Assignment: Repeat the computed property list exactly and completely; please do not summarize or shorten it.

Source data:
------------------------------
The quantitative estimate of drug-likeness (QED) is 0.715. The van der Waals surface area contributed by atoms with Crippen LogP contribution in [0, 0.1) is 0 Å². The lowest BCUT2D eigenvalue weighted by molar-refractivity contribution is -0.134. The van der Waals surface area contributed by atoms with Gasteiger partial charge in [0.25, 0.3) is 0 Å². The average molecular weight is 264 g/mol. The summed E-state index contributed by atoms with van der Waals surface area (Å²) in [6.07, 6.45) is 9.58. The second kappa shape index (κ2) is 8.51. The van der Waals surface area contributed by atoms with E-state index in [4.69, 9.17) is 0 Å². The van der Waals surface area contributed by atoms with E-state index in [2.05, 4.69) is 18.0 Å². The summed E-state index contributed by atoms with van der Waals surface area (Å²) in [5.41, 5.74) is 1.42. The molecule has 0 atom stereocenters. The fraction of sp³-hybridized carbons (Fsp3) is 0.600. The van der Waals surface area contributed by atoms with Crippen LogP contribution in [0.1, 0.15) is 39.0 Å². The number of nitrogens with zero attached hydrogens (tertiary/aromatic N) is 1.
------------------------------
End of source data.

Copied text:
The quantitative estimate of drug-likeness (QED) is 0.715. The van der Waals surface area contributed by atoms with Crippen LogP contribution in [0, 0.1) is 0 Å². The lowest BCUT2D eigenvalue weighted by molar-refractivity contribution is -0.134. The van der Waals surface area contributed by atoms with Gasteiger partial charge in [0.25, 0.3) is 0 Å². The average molecular weight is 264 g/mol. The summed E-state index contributed by atoms with van der Waals surface area (Å²) in [6.07, 6.45) is 9.58. The second kappa shape index (κ2) is 8.51. The van der Waals surface area contributed by atoms with E-state index in [4.69, 9.17) is 0 Å². The van der Waals surface area contributed by atoms with E-state index in [2.05, 4.69) is 18.0 Å². The summed E-state index contributed by atoms with van der Waals surface area (Å²) in [5.41, 5.74) is 1.42. The molecule has 0 atom stereocenters. The fraction of sp³-hybridized carbons (Fsp3) is 0.600. The van der Waals surface area contributed by atoms with Crippen LogP contribution in [0.1, 0.15) is 39.0 Å². The number of nitrogens with zero attached hydrogens (tertiary/aromatic N) is 1.